Empathy, Mirror Neurons, and the Theory of Embodied Simulation
- Published1 Dec 2023
- Source BrainFacts/SfN
Humans are innately social creatures, and the human brain has evolved to employ empathy for survival benefits and to navigate society. This human capacity for empathy is largely attributed to the theory of embodied simulation, which proposes that witnessing another individual's behavior or emotion triggers an empathetic response in our brain, which reacts as if we were experiencing it ourselves. This is enabled by specialized mirror neurons, which similarly fire both when we drop a brick on our toe and when we see someone else drop a brick on their toe.
This is a video from the 2023 Brain Awareness Video Contest.
Created by Zoey Joshlin.
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Hello and welcome to today's video. Today, we're going to take a deep dive into empathy. We will discuss what empathy is, why we have it, and the neural underpinnings that enable us to experience it. Ready? Let's begin.
The term empathy refers to our ability to understand the thoughts and feelings of another. We can sense changes in someone's behavior using social cues such as body language to put together their emotional state before that individual has to explain to us how they're feeling.
In addition to being able to sense and understand someone's feelings, empathetic individuals actually share their emotions and feelings. When a friend loses a family pet, we recognize and understand the grief they're experiencing and feel sadness with them for their loss. When a hard-working coworker gets a well-earned promotion, we share their joy and offer our congratulations on their success.
Now that we've established what empathy is, let's discuss why humans even experience empathy in the first place. Humans are innately social creatures, and our large brain has evolved to manage the complexities that come with being social. Our ancestors weren't born with razor-sharp teeth or claws to defend themselves, so they relied on others for survival, creating social groups in greater societies. Those living in social groups were at decreased risk of predation and had cooperative benefits when foraging and hunting for food.
While the environment may be less life-threatening and more socially complex than it once was, humans still rely on each other. We cooperate and collaborate to achieve common goals that we could not achieve alone; we communicate and share emotions and experiences; and we form support systems to rely on in times of need.
Empathy is a social behavior that is crucial for the functioning of these social environments. Empathy for others leads to pro-social behaviors such as sharing resources, cooperating to achieve a common goal, and offering comfort in relationships, to name a few. There are numerous evolutionary advantages, such as the ones we just discussed, that offer an explanation for why social creatures experience feelings of empathy in the first place.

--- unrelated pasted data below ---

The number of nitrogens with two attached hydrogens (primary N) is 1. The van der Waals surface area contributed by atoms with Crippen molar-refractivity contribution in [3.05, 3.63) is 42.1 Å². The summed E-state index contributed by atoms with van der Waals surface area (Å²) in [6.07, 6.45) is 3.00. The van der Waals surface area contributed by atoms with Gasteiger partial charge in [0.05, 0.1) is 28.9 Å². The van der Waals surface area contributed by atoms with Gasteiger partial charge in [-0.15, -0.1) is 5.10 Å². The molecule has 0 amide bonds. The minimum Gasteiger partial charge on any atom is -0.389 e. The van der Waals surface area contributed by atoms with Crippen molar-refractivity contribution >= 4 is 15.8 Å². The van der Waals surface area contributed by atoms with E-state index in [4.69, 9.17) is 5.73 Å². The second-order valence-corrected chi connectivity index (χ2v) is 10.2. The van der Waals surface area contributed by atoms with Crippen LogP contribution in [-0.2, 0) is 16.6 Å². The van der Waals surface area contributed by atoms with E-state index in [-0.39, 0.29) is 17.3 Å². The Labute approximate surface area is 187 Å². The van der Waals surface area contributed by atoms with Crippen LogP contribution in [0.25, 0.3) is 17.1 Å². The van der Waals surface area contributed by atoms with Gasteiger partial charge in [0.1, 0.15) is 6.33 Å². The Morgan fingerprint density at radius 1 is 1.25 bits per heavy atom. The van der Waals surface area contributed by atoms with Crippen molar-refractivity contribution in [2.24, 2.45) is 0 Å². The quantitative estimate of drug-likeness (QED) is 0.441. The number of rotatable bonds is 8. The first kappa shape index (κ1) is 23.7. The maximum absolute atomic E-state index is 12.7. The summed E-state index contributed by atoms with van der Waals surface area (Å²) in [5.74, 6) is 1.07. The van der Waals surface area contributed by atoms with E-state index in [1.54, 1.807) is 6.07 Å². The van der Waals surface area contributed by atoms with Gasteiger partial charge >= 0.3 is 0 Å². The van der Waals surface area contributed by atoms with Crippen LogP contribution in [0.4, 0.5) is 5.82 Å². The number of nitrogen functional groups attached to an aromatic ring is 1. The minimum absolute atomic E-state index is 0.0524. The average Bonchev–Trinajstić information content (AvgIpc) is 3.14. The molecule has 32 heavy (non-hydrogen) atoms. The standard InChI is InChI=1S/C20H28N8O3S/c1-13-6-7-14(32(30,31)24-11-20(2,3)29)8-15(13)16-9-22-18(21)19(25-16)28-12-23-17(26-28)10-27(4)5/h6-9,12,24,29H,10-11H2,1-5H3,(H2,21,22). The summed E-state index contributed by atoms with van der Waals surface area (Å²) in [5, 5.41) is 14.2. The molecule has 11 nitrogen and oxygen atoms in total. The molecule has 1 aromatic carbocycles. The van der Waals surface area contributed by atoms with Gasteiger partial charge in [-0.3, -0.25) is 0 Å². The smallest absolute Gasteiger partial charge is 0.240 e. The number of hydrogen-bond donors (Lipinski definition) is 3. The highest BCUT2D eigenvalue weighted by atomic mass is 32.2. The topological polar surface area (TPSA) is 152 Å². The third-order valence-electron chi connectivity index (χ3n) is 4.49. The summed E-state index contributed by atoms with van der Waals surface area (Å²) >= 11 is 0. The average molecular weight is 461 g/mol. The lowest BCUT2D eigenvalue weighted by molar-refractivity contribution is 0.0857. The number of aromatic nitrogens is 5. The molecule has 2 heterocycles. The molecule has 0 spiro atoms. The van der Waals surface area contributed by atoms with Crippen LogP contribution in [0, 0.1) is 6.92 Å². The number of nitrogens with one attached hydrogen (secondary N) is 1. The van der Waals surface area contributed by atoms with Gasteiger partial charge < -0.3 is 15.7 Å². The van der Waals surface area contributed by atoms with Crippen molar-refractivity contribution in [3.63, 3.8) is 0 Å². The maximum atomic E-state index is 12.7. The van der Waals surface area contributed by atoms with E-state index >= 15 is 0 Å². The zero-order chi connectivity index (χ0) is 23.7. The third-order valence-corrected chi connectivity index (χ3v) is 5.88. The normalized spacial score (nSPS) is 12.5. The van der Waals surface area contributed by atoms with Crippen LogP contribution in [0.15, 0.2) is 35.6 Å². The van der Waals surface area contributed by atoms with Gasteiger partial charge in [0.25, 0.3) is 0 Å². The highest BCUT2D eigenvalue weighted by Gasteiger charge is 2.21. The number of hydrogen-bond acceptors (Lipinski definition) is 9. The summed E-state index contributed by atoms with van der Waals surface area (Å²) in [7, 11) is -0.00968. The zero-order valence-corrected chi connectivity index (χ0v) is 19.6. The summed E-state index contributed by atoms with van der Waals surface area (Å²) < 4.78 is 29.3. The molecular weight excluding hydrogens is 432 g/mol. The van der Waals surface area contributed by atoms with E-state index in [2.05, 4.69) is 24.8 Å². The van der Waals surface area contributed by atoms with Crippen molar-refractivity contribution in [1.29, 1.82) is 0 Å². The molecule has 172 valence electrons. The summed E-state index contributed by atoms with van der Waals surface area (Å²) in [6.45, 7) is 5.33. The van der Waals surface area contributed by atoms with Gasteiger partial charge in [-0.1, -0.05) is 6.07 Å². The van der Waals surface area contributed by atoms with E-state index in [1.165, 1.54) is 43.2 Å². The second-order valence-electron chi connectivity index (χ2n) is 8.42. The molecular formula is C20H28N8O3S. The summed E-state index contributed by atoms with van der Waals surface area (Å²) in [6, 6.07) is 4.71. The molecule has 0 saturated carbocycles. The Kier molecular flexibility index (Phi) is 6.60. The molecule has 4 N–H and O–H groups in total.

Lastly, we move on to the how: How do we understand feelings of empathy? What is it about our evolved social brain that allows us to understand how someone else is feeling?
One of the most prominent ideas regarding the capability of empathy is referred to as the theory of embodied simulation. This theory proposes that in addition to witnessing the behavior or emotion of another individual that triggers an empathetic response, our brain is actually creating an internal representation of the trigger as if we were experiencing it for ourselves.
How? Great question! We create these internal representations using something called mirror neurons. Mirror neurons are neurons that increase the firing activity both when you perform a specific action and when witnessing or hearing others perform the same action. For example, some mirror neurons in the ventral pre-motor region, F5, fire both when a monkey witnesses a human grabbing an object with their hands and when the monkey grabs an object with its own hands. So the same mirror neurons are firing both when monkeys see and when monkeys do.
Mirror neurons aren't reserved solely for biological movement. Mirror neurons have been found outside of the motor cortex, with some being found in frontal parietal structures such as the inferior frontal gyrus, inferior parietal lobe, and the prefrontal cortex, specifically the ventromedial prefrontal cortex. Why is this important? These frontal parietal structures are actually key regions involved in the social brain; the network of brain areas evolved to house the complex processes involved with being social.
Mirror neurons are proposed to be a key player in the experience of empathy. The theory of embodied stimulation proposes that the detection of emotional information triggers the firing of the mirror neurons associated with the behavior to create an internal state that mirrors the one the other individual is currently experiencing. For example, say you just saw your best friend drop a brick on their toe. The theory of embodied simulation proposes that while the mishap is taking place, mirror neurons in various brain regions are actually firing as if you just dropped the heavy brick on your own big toe. This firing pattern elicits an emotional response, in this case pain, that allows us to feel and better understand how our friend is feeling in the moment.
These neural simulations provide a way for us to share the experience, empathize with the individual, and adjust our own behavior to better function within the social environment. Evidence of neural activity related to the theory of embodied stimulation at work has been observed in social brain structures such as the amygdala, striatum, thalamus, and anterior cingulate gyrus.
So next time you notice yourself experiencing empathy, thank your social brain for walking a simulated mile in someone else's shoes.